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Date : Apr 29, 2022
Chapter III: Structural Issues in Rejuvenating Growth

The Indian economy was baffled with several structural constraints to growth even before the outbreak of COVID. COVID induced disruptions, especially in the supply front, have posed additional challenges before the economy. The sub-optimal share of manufacturing in gross value added (GVA); deployment of the bulk of physical investment in a few capital-intensive sectors leading to low overall productivity; labour market rigidities hindering the creation of formal employment; the subsidy-heavy and low-investment imbalance in agriculture depressing yields; and weak growth dynamism in services reflect several infirmities in major sectors of the economy, which would require bold factor and product market reforms and effective implementation of several momentous reforms already announced to accelerate the growth momentum on a durable basis in the medium-term.

1. Introduction

III.1 Even before the outbreak of the pandemic, a distinct deceleration in the growth momentum had set in from H2: 2016-17 in India, triggering a public debate on the state of India’s potential output in view of prolonged sluggishness in investment and productivity (Dieppe, 2021). With trend growth of 7.0 per cent (2003-20) at risk, structural reforms have been called for in order to regain and secure it as the trajectory over the medium-term (Economic Survey, 2020). In this context, this chapter addresses the structural reforms that are needed to invigorate post pandemic growth. Set against the backdrop of the transformation that is underway in the economy, the chapter examines key drivers and targeted policy interventions in the form of a range of sector specific reforms to remove bottlenecks and revive growth. The remaining part of this chapter is organised under six sections. Section 2 examines the pattern and nature of structural change in India. Drivers of productivity growth, the relative importance of factor productivity over factor endowment in India’s growth process; and resource reallocation to raise overall productivity growth is the focus of Section 3. Section 4 provides an assessment of structural impediments to growth in agriculture, industry and services, and their sub-sectors. Enabling conditions for growth at the economy level for the benefit of all sectors is the focus of Section 5. Section 6 covers issues relating to factor market, in particular land, where litigation free access at affordable cost remains a major impediment to growth.1 Section 7 concludes the chapter and presents a set of policy priorities that could raise India’s trend growth path in the medium-term.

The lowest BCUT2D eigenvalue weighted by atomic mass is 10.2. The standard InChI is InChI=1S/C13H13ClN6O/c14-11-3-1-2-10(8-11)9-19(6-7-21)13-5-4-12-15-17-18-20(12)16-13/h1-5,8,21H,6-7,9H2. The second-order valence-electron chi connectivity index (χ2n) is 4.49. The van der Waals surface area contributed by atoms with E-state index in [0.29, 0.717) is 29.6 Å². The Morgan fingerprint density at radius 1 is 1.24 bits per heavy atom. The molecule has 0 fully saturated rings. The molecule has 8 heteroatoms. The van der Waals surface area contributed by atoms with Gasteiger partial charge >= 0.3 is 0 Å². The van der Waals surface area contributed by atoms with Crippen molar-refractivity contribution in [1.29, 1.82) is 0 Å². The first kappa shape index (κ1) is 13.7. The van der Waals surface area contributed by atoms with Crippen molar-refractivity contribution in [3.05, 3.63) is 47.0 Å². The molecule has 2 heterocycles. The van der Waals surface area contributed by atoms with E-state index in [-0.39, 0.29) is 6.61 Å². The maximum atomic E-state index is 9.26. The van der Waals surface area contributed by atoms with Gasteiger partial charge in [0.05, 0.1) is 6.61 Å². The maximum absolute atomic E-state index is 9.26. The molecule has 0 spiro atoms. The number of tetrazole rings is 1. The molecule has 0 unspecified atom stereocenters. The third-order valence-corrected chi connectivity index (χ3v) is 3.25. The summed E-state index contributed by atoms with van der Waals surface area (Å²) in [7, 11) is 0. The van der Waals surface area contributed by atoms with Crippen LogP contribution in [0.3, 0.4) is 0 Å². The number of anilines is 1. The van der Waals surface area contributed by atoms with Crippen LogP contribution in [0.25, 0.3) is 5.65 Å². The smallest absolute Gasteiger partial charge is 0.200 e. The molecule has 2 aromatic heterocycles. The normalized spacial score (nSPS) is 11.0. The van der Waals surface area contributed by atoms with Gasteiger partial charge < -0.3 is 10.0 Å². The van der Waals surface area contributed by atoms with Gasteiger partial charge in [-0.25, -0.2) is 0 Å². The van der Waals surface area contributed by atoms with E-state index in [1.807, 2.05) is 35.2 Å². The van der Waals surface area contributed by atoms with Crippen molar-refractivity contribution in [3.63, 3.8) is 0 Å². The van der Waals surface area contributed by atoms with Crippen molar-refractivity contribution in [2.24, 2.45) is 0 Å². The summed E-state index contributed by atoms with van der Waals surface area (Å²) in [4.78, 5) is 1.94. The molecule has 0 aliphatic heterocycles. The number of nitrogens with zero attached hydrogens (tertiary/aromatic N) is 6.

2. Structural Transformation in India

III.2 Transformative structural change requires moving production to sectors with increasing returns or higher productivity, where strategic policy interventions play a crucial role2. Innovation is the key driver of such structural shifts (Schumpeter, 1939) and diversification (away from traditional low productive sectors) along with sophistication of production processes could be an indication of such progresses (UNIDO, 2009).